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ENTERTAINMENT
April 29, 1987 | By JOSEPH P. BLAKE, Daily News Staff Writer
Just as Congressional hearings get underway on how recent takeovers and layoffs of the three major networks are diminishing news gathering power, CBS has announced it is sending several of its newspeople to the Soviet Union for a two-hour prime-time special to air in mid-June. CBS has put together a team of heavy-hitters that includes "CBS Evening News" anchor Dan Rather and "60 Minutes" reporters Diane Sawyer and Mike Wallace. The purpose of the trip, said CBS News president Howard Stringer, is to "provide a window on Soviet life.
NEWS
April 7, 1992 | RICHARD PORTES, From the New York Times
Richard Nixon turned out to be more persuasive than any economist in the debate over Western aid to the former Soviet Union. It was frightening enough when both right- and left-wing columnists raised the ghost, "Who (will have) lost Russia?" Then there was Nixon, whose lasting strength is his instinct for the political jugular. He warned that not putting in an additional $20 billion or so for Russia would be a tragic error that would be responsible for a disaster of immense historical proportions.
NEWS
February 18, 1992 | BY RICHARD GEPHARDT, From the New York Times
Beneath the veneer of competence, the Bush administration's strategy toward the former Soviet Union is a dangerously ineffective response to the greatest democratic awakening and market-opening opportunity of the 20th century. Just as Americans recognize how the administration has mismanaged the economy, they must now comprehend how its hesitant foreign policy jeopardizes our national security and economic interests. Boris Yeltsin recently told congressional leaders that Russia is "in a fight for survival" and had only three months to turn things around.
ENTERTAINMENT
September 2, 1986 | By JOE BALTAKE, Daily News Movie Reviewer
"Born American. " An action film starring Mike Norris. Directed by Renny Harlin from a screenplay by Markus Selin and Harlin. Photographed by Henrik Paerchs. Edited by Paul Martin Smith. Music by Richard Mitchell. Running time: 96 minutes. A Cinema Group release. In area theaters. If there were any doubts in my mind that the movie industry is being run indirectly by its teen-age audience, this past weekend squelched them. Two new movies opened, both of them variations on older films and both of them renovated for teen-agers, specficially for teen-age boys.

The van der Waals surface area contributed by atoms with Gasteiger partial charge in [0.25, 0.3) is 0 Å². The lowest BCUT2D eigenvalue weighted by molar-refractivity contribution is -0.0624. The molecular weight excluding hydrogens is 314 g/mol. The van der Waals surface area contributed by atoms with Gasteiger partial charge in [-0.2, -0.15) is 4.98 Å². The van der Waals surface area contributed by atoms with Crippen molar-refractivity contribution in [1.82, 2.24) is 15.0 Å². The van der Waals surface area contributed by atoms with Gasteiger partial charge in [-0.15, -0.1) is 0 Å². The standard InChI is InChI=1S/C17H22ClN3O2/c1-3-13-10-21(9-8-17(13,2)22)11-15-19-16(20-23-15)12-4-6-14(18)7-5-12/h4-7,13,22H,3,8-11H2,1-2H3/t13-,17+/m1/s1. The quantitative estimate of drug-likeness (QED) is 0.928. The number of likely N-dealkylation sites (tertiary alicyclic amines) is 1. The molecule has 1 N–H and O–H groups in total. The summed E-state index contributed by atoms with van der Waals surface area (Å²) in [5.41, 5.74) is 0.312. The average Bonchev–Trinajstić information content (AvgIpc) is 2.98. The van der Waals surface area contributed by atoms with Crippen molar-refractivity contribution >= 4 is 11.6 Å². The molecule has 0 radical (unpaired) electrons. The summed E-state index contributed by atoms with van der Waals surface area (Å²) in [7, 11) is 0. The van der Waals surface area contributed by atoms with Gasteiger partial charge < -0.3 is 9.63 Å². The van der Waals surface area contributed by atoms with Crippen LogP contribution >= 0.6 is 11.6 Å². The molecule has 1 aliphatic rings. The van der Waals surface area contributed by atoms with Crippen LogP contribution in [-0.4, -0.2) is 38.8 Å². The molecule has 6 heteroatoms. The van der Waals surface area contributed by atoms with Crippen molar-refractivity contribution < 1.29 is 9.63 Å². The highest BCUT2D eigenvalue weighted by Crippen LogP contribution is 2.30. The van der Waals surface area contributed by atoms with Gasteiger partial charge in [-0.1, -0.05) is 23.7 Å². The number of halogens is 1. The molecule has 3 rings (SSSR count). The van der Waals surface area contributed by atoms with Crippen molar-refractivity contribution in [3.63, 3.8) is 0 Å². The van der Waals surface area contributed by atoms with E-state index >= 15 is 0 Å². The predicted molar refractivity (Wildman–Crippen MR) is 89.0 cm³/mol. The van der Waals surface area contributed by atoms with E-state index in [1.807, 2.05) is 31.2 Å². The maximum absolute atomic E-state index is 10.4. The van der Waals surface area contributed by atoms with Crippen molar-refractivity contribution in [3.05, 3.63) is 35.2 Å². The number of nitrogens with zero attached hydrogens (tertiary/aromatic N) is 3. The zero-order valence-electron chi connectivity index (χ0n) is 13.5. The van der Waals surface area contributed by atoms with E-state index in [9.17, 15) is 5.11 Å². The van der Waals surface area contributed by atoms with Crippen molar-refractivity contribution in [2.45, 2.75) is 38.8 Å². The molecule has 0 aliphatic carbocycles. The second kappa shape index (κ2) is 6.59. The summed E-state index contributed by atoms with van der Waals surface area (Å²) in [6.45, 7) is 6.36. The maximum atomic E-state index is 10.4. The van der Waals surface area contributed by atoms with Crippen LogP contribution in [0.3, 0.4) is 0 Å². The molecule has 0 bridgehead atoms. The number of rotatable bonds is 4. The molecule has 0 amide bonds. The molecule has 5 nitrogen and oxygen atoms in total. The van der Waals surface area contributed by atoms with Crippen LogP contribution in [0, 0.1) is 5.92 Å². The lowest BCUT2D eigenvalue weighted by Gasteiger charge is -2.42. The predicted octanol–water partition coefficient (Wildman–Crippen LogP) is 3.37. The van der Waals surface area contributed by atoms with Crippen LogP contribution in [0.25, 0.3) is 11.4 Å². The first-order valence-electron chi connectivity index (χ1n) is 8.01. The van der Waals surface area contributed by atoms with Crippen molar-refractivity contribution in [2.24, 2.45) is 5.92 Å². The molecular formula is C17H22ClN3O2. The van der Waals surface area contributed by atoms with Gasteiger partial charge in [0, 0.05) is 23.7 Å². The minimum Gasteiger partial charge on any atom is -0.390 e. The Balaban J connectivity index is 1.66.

SPORTS
December 26, 2004 | THE INQUIRER STAFF
Dan Fritsche scored twice - including a short-handed goal - to lead the defending champion United States to a 5-4 win over Russia last night in the opening round of the World Junior Hockey Championship in Grand Forks, N.D. The Americans will have a tough time repeating as champions because Canada has emerged as the tournament favorite. Patrice Bergeron and Sidney Crosby combined for seven points for Canada, which beat Slovakia, 7-3, in its opening game. In another opening-round game, Petr Vrana scored three goals to lift the Czech Republic to a 7-2 victory over Belarus.
NEWS
July 3, 1992 | Inquirer photographs by Sharon J. Wohlmuth
The best-trained folk dancers in Russia arrived in Philadelphia yesterday on a friendship tour. The Dancing Teens of Voronezh will appear at the zoo and in the parade tomorrow and at Penn's Landing Sunday. They are students at the Voronezh Dance Academy, which supplies dancers for the most prestigious folk- dance troupes in Russia.
NEWS
June 16, 1996 | By Inga Saffron, INQUIRER STAFF WRITER
Nomads living on the windswept tundra of northeastern Chukotka, a kayak ride from Alaska, were depositing ballots in plywood boxes for helicopter pickup as voting began today in the marathon, 24-hour first round of a presidential election that will decide whether Russia continues with free-market reforms or returns to its Communist past. As voters in this sprawling and diverse land go to the polls, they are rendering a verdict on President Boris N. Yeltsin and his reform policies.
SPORTS
May 19, 2008 | Daily News Wire Services
Ilya Kovalchuk scored his second goal of the game in overtime, giving Russia its first title at the world hockey championships since 1993 with a 5-4 win over Canada yesterday in Quebec City. Canada took a 4-2 lead into the third period, but couldn't hold off the Russians. Alexei Tereshchenko and Kovalchuk scored to tie it, setting the stage for the overtime winner. Rick Nash was sent to the penalty box after accidentally sending the puck over the glass from his own end. The Russians then put out four forwards for the four-on-three advantage and Kovalchuk beat Canadian goalie Cam Ward with a wrist shot at 2:42 of the extra period.
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ARTICLES BY DATE
NEWS
August 24, 2016